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Emmanuels odyssey: From birth in jungle, childhood of anguish, now back with mother
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    EL RETORNO, Colombia — On April 16, 2004, an urbane lawyer being held hostage in a guerrilla camp deep in the Colombian jungle gave birth to a boy. The child was delivered by Caesarean section performed with a kitchen knife.
    Clara Rojas named him Emmanuel — Hebrew for ‘‘God is with us’’ — because she thought of him as a gift from God. The boy was not yet a year old when Rojas’ jailers snatched the gift away.
    Three years passed before Rojas was freed last week and reunited with her son, and now a portrait is emerging of a childhood odyssey of anguish and hardship for the boy — a tale that for some Colombians symbolizes the heartache of their country’s decades-long conflict.
    Rojas was kidnapped in February 2002 alongside her boss, presidential candidate Ingrid Betancourt, joining the ranks of what the government says are 750 captives now held by the Revolutionary Armed Forces of Colombia, or FARC, Colombia’s largest rebel group.
    Some time in 2003, Rojas became pregnant. She later said the father was one of her guerrilla captors whom she never saw again, and that he may not know he is the boy’s father — if he is alive at all.
    Emmanuel’s life was marred by trauma from its very beginning. According to Rojas, he suffered a broken arm as a male nurse among the rebels delivered him via Caesarean section, conducted with a kitchen knife and anesthesia. Creature comforts were rudimentary, and Betancourt sewed him clothes from blankets and sang him French lullabies. The baby developed leishmaniasis, a jungle parasite.
    The rebels took Emmanuel from his mother on Jan. 23, 2005.
    They handed him over to a peasant, Jose Crisanto Gomez, in the guerrilla stronghold of Guaviare state, a furnace of vast plains and dense tropical forests that is home to seas of coca that fuel Colombia’s conflict.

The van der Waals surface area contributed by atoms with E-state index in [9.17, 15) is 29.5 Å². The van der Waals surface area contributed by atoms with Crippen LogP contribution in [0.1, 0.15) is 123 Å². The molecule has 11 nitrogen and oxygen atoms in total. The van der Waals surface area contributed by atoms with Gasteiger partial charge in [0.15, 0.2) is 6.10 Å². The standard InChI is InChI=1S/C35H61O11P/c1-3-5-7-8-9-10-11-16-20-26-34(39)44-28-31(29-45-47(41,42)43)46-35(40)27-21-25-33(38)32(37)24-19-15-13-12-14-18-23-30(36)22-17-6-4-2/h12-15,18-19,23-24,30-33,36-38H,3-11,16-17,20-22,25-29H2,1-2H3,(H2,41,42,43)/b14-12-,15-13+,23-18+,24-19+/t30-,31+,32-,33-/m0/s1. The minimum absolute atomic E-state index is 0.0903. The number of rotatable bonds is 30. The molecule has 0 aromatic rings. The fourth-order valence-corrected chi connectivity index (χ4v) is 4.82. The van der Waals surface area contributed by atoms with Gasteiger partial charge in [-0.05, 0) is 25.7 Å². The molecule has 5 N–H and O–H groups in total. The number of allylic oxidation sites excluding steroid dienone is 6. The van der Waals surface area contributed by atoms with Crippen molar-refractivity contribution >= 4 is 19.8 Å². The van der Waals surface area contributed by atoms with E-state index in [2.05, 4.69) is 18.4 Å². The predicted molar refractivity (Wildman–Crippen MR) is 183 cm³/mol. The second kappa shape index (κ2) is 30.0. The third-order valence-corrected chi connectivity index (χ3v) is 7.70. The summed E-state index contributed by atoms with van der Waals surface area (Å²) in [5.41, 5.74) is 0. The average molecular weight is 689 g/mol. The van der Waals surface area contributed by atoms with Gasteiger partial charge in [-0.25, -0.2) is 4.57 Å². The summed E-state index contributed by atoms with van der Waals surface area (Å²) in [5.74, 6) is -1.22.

Gomez took the boy to El Retorno, a poor ranching town in a contested region where the army forbids road travel by night. There is a saying here: ‘‘The smaller the village, the bigger the hell.’’
    Gomez shared his house, cramped and with a roof of corrugated metal, with his wife, five children, father-in-law and Emmanuel, according to two middle-aged women interviewed last week as they sat in the shade of a tree just down a dirt track.
    The women, who gave their names only as Paula and Carolina because they feared retaliation by the rebels, told The Associated Press that Gomez would sit on the porch drinking beer and ignoring the wails of children inside.
    Carolina said Gomez, 37, would ‘‘buy marijuana and booze, and let his children go hungry.’’
    A social worker, in a report recently released by the government, said the boy was kept locked up alone, without food or drink. No one in the neighborhood had any idea of the child’s pedigree.
    ‘‘I saw that poor little baby boy, but no one knew who he was,’’ Carolina said. ‘‘He let the boy’s hair grow long and he told us all that it was a baby girl. Can you believe it?’’
    The AP could not reach Gomez, who is in Bogota with his family under police protection.